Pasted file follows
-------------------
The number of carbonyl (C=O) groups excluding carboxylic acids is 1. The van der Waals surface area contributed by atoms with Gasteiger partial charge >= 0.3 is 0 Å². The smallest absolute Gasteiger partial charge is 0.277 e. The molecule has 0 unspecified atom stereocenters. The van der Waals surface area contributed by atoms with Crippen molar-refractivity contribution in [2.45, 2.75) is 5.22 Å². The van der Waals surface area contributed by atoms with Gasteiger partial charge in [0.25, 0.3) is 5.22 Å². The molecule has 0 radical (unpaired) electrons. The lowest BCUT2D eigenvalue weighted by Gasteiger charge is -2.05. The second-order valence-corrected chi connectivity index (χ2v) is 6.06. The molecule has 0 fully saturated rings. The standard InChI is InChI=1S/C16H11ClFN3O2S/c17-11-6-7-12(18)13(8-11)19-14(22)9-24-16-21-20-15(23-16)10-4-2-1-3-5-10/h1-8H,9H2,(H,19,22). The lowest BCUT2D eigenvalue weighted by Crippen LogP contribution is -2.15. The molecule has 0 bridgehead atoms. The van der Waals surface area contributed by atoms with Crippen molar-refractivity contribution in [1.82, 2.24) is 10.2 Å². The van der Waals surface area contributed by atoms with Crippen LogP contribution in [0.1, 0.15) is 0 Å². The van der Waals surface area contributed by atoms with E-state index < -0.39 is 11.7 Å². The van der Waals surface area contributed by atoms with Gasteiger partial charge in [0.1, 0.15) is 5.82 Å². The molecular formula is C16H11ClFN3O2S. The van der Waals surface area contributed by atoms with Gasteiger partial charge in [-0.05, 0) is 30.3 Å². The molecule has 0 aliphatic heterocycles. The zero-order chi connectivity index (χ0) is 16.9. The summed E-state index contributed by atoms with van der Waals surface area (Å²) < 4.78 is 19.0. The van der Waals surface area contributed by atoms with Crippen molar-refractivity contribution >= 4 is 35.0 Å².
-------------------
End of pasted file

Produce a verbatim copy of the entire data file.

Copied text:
The number of carbonyl (C=O) groups excluding carboxylic acids is 1. The van der Waals surface area contributed by atoms with Gasteiger partial charge >= 0.3 is 0 Å². The smallest absolute Gasteiger partial charge is 0.277 e. The molecule has 0 unspecified atom stereocenters. The van der Waals surface area contributed by atoms with Crippen molar-refractivity contribution in [2.45, 2.75) is 5.22 Å². The van der Waals surface area contributed by atoms with Gasteiger partial charge in [0.25, 0.3) is 5.22 Å². The molecule has 0 radical (unpaired) electrons. The lowest BCUT2D eigenvalue weighted by Gasteiger charge is -2.05. The second-order valence-corrected chi connectivity index (χ2v) is 6.06. The molecule has 0 fully saturated rings. The standard InChI is InChI=1S/C16H11ClFN3O2S/c17-11-6-7-12(18)13(8-11)19-14(22)9-24-16-21-20-15(23-16)10-4-2-1-3-5-10/h1-8H,9H2,(H,19,22). The lowest BCUT2D eigenvalue weighted by Crippen LogP contribution is -2.15. The molecule has 0 bridgehead atoms. The van der Waals surface area contributed by atoms with Crippen molar-refractivity contribution in [1.82, 2.24) is 10.2 Å². The van der Waals surface area contributed by atoms with Crippen LogP contribution in [0.1, 0.15) is 0 Å². The van der Waals surface area contributed by atoms with E-state index < -0.39 is 11.7 Å². The van der Waals surface area contributed by atoms with Gasteiger partial charge in [0.1, 0.15) is 5.82 Å². The molecular formula is C16H11ClFN3O2S. The van der Waals surface area contributed by atoms with Gasteiger partial charge in [-0.05, 0) is 30.3 Å². The molecule has 0 aliphatic heterocycles. The zero-order chi connectivity index (χ0) is 16.9. The summed E-state index contributed by atoms with van der Waals surface area (Å²) < 4.78 is 19.0. The van der Waals surface area contributed by atoms with Crippen molar-refractivity contribution >= 4 is 35.0 Å².